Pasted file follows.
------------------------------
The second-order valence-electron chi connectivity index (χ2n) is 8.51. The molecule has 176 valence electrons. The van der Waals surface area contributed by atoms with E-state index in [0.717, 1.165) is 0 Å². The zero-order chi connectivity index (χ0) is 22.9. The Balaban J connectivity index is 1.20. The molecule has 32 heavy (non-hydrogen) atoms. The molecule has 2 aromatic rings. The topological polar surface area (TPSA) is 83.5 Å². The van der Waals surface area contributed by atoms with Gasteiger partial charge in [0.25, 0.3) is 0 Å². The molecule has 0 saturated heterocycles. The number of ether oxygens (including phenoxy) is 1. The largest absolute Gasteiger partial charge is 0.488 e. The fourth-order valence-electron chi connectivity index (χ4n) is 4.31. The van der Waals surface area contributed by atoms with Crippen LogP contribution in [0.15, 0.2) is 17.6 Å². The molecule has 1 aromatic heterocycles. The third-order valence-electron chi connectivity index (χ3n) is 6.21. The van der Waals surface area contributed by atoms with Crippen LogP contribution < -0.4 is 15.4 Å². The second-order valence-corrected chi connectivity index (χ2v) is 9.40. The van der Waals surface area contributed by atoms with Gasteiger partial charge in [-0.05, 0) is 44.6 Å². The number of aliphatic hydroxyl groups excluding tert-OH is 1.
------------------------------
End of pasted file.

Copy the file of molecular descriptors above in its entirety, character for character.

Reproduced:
The second-order valence-electron chi connectivity index (χ2n) is 8.51. The molecule has 176 valence electrons. The van der Waals surface area contributed by atoms with E-state index in [0.717, 1.165) is 0 Å². The zero-order chi connectivity index (χ0) is 22.9. The Balaban J connectivity index is 1.20. The molecule has 32 heavy (non-hydrogen) atoms. The molecule has 2 aromatic rings. The topological polar surface area (TPSA) is 83.5 Å². The van der Waals surface area contributed by atoms with Gasteiger partial charge in [0.25, 0.3) is 0 Å². The molecule has 0 saturated heterocycles. The number of ether oxygens (including phenoxy) is 1. The largest absolute Gasteiger partial charge is 0.488 e. The fourth-order valence-electron chi connectivity index (χ4n) is 4.31. The van der Waals surface area contributed by atoms with Crippen LogP contribution in [0.15, 0.2) is 17.6 Å². The molecule has 1 aromatic heterocycles. The third-order valence-electron chi connectivity index (χ3n) is 6.21. The van der Waals surface area contributed by atoms with Crippen LogP contribution < -0.4 is 15.4 Å². The second-order valence-corrected chi connectivity index (χ2v) is 9.40. The van der Waals surface area contributed by atoms with Gasteiger partial charge in [-0.05, 0) is 44.6 Å². The number of aliphatic hydroxyl groups excluding tert-OH is 1.